Trig­ger Happy

Shoot first, ask ques­tions later


Videogames are good for you, right? Ev­ery­one seems to agree. The Theme Park co-de­signer and Deep­Mind AI en­tre­pre­neur Demis Hass­abis was re­cently on Desert Is­land Discs, and ex­plained how he uses games to im­prove his cog­ni­tion. “I think you can learn a lot from them. In busi­ness or in life there are not many times you can prac­tise, in a safe way, ideas or strate­gies, or de­velop your own mind. So I find games are a lit­tle bit like a gym for the mind. So I’ve used games, boardgames and com­puter games, to train my own mind.”

Such talk is per­fectly tuned to elicit cu­rios­ity and a low­er­ing of the bar­ri­ers of prej­u­dice from that seg­ment of the Ra­dio 4 au­di­ence not it­self fa­mil­iar with videogames. Videogames are good for the brain! Well, of course, it stands to rea­son: if they make the brain work hard, that must have pos­i­tive ef­fects, just as work­ing your mus­cles hard in a gym makes them more bulgy. Hmm, maybe those Nin­tendo ad­dicts aren’t just screen­dazed zom­bies af­ter all.

This sort of ar­gu­ment has been go­ing on for a while, at least since the sci­ence and cul­ture writer Steven John­son pub­lished a book called Ev­ery­thing Bad Is Good For You in 2005. That at­trib­uted the gen­eral rise in IQ lev­els over the past few decades (also known as the Flynn ef­fect) to in­creased con­sump­tion of videogames and com­pli­cated se­rial-TV box-sets. How­ever, it was based on mere cor­re­la­tion. The UK’s con­sump­tion of ba­nanas had also in­creased dur­ing that pe­riod, and potas­sium is known to be good for the brain, so why not give banana-eat­ing the credit in­stead?

Un­for­tu­nately for the games-are-good­for you the­sis, there is very lit­tle sci­en­tific sup­port for it. For­mal in­ves­ti­ga­tions of brain-train­ing games in par­tic­u­lar — which you would ex­pect to im­prove gen­eral cog­ni­tive skills bet­ter than any kind, if it were pos­si­ble — re­peat­edly find no ev­i­dence that they do. A Florida State Uni­ver­sity study ear­lier this year found that im­prov­ing work­ing mem­ory in mem­ory games re­sulted in lit­tle to no “far trans­fer”: that is, im­prove­ment of mem­ory in other tasks. “It’s pos­si­ble to train peo­ple to be­come very good at tasks that you would nor­mally con­sider gen­eral work­ing mem­ory tasks: mem­o­ris­ing 70, 80, even 100 dig­its,” said lead re­searcher

Neil Char­ness. “But th­ese skills tend to be very spe­cific and not show a lot of trans­fer. The thing that se­niors in par­tic­u­lar should be con­cerned about is, if I can get very good at cross­word puz­zles, is that go­ing to help me re­mem­ber where my keys are? And the an­swer is prob­a­bly no.”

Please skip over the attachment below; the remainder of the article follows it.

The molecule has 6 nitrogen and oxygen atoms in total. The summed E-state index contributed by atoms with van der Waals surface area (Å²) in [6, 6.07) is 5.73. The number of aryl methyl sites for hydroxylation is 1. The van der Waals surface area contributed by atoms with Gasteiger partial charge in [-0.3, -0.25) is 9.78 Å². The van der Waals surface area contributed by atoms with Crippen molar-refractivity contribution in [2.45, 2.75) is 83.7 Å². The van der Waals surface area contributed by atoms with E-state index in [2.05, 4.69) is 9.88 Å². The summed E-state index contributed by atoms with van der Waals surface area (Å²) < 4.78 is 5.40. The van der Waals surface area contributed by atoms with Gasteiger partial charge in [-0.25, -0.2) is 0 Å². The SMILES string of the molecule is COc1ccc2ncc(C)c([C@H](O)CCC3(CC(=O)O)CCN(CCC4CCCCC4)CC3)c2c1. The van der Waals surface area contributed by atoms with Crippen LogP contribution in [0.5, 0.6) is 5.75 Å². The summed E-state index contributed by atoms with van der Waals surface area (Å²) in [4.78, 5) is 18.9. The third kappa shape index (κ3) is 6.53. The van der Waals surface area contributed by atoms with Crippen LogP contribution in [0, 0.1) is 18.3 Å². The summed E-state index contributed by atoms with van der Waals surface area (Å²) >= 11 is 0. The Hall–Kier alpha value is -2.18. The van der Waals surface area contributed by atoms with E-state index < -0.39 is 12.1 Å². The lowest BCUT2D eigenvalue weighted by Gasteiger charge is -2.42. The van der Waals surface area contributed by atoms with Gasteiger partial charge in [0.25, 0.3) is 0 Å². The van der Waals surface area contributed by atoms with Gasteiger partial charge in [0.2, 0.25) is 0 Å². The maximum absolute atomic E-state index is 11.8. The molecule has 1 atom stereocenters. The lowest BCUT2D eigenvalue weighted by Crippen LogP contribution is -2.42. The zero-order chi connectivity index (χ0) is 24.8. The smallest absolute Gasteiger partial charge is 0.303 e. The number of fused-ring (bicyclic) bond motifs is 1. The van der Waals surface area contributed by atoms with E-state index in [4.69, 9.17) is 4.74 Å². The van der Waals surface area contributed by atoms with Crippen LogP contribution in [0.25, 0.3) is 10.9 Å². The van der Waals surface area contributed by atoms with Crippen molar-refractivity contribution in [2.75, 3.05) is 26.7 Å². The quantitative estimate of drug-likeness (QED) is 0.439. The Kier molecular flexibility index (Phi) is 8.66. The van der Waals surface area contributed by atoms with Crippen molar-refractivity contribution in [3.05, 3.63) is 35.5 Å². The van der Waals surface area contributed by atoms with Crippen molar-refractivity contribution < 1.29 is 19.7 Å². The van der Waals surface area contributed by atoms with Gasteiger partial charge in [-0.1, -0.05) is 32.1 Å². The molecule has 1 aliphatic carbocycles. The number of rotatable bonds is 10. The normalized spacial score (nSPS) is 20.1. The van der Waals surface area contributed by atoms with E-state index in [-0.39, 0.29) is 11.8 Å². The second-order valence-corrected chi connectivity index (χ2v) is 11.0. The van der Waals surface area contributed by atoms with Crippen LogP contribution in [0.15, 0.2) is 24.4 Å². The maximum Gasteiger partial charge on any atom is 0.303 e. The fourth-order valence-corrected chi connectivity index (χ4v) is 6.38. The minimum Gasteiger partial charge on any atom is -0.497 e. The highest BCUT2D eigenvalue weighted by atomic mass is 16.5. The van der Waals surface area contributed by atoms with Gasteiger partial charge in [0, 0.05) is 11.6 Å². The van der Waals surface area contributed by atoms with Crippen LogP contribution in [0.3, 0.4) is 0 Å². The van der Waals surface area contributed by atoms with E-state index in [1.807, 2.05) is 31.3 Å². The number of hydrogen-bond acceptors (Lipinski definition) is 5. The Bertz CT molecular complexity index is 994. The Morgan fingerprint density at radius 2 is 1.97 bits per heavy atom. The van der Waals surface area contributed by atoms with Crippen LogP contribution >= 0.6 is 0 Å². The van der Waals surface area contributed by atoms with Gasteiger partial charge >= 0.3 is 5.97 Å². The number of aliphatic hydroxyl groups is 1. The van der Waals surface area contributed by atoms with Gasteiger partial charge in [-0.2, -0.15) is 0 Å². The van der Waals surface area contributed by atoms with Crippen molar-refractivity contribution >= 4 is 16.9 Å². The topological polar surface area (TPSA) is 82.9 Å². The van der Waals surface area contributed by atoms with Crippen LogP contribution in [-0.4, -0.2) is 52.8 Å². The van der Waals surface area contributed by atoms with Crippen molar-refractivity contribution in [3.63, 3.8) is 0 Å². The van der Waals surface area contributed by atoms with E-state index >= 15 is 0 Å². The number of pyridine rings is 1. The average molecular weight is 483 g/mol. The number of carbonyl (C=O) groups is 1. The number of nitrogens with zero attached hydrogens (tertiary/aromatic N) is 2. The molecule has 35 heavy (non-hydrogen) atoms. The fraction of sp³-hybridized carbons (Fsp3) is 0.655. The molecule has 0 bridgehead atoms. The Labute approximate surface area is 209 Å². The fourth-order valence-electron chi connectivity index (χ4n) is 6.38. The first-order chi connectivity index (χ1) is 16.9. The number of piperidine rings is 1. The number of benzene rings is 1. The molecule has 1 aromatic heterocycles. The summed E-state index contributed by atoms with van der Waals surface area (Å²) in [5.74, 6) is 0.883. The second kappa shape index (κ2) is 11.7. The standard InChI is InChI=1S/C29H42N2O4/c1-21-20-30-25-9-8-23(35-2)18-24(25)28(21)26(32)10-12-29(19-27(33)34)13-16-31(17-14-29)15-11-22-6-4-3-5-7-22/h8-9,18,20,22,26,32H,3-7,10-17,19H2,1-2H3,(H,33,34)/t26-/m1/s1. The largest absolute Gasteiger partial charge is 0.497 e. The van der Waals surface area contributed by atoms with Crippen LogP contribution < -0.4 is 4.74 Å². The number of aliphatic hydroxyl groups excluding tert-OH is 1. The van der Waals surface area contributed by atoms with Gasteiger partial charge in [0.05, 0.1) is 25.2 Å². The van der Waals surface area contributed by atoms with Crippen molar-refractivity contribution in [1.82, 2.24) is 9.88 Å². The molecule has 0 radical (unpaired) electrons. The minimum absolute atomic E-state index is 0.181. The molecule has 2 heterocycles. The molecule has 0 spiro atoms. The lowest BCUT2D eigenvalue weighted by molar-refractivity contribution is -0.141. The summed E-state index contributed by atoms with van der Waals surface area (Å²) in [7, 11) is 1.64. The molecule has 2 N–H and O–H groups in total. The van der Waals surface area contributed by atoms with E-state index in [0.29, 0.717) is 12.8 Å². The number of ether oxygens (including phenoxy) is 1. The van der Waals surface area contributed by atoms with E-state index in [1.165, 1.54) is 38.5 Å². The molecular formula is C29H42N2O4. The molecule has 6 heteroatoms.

Given the re­peated null find­ings for brain-train­ing games, it may very well be true that play­ing videogames of any kind — whether it’s or — pro­duces no last­ing in­crease of any kind in gen­eral cog­ni­tive skills. But then why should that be a sur­prise? The old stereo­type of the chess grand­mas­ter who is for­ever for­get­ting where he put his keys en­cap­su­lates a real truth. Be­com­ing skilled in one do­main does not mean you are bet­ter skilled in all. And this doesn’t mean that chess or videogames are a waste of time.

So maybe it’s time to think more po­lit­i­cally about why peo­ple who ad­mire this medium feel the need to de­fend it in this way. I sus­pect it’s a symp­tom of a more gen­eral cul­ture in which any kind of ac­tiv­ity that is not ex­plic­itly geared to eco­nomic ex­change must be jus­ti­fied by an ap­peal to some other pro­duc­tive pur­pose that it al­legedly has. Thus, videogames im­prove our brains. And thus, hu­man­i­ties schol­ars pe­ri­od­i­cally an­nounce that the study of lit­er­a­ture is valu­able be­cause it in­creases our em­pa­thy to­wards peo­ple who are not like us. (Never mind that, no­to­ri­ously, the Nazis adored 19th-century Ger­man po­etry and mu­sic.) In gen­eral, uni­ver­sity de­grees are now val­ued not for their in­trin­sic value in terms of mind-ex­pand­ing ed­u­ca­tion, but sim­ply ac­cord­ing to how well they help stu­dents get jobs af­ter­wards.

We are, then, liv­ing in an age ruled by what Adorno and Horkheimer de­cried as “in­stru­men­tal rea­son”: when all in­tel­lec­tual ac­tiv­ity is sub­or­di­nated to con­crete prac­ti­cal or eco­nomic ef­fects. It has be­come frowned upon to de­fend any cul­tural ac­tiv­ity in terms of the pure joy it af­fords. How­ever, to do this is to as­sert our hu­man­ity, and our right to a kind of plea­sure that has no ul­te­rior mo­tive. We should in­sist that we love videogames sim­ply be­cause, like all art, they are per­fectly use­less.

Steven Poole’s Trig­ger Happy 2.o is now avail­able from Ama­zon. Visit him on­line at www.steven­

Potas­sium is known to be good for the brain, so why not give banana-eat­ing the credit in­stead?

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